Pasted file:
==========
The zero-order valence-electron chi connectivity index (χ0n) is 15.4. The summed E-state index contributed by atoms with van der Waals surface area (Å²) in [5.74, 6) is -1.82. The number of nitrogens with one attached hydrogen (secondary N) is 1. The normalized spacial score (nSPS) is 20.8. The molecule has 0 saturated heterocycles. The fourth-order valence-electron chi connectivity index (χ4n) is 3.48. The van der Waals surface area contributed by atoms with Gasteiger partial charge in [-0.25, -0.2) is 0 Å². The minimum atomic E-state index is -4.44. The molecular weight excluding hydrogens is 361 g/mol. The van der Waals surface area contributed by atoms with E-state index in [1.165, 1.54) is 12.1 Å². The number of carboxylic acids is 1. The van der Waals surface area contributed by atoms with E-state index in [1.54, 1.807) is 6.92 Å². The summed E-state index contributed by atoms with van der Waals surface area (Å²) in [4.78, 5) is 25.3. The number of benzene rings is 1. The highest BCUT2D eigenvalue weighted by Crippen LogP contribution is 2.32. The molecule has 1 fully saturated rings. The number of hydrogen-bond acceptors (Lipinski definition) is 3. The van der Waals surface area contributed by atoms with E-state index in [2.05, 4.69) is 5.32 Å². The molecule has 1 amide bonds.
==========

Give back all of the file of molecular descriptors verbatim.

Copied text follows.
The zero-order valence-electron chi connectivity index (χ0n) is 15.4. The summed E-state index contributed by atoms with van der Waals surface area (Å²) in [5.74, 6) is -1.82. The number of nitrogens with one attached hydrogen (secondary N) is 1. The normalized spacial score (nSPS) is 20.8. The molecule has 0 saturated heterocycles. The fourth-order valence-electron chi connectivity index (χ4n) is 3.48. The van der Waals surface area contributed by atoms with Gasteiger partial charge in [-0.25, -0.2) is 0 Å². The minimum atomic E-state index is -4.44. The molecular weight excluding hydrogens is 361 g/mol. The van der Waals surface area contributed by atoms with E-state index in [1.165, 1.54) is 12.1 Å². The number of carboxylic acids is 1. The van der Waals surface area contributed by atoms with E-state index in [1.54, 1.807) is 6.92 Å². The summed E-state index contributed by atoms with van der Waals surface area (Å²) in [4.78, 5) is 25.3. The number of benzene rings is 1. The highest BCUT2D eigenvalue weighted by Crippen LogP contribution is 2.32. The molecule has 1 fully saturated rings. The number of hydrogen-bond acceptors (Lipinski definition) is 3. The van der Waals surface area contributed by atoms with E-state index in [2.05, 4.69) is 5.32 Å². The molecule has 1 amide bonds.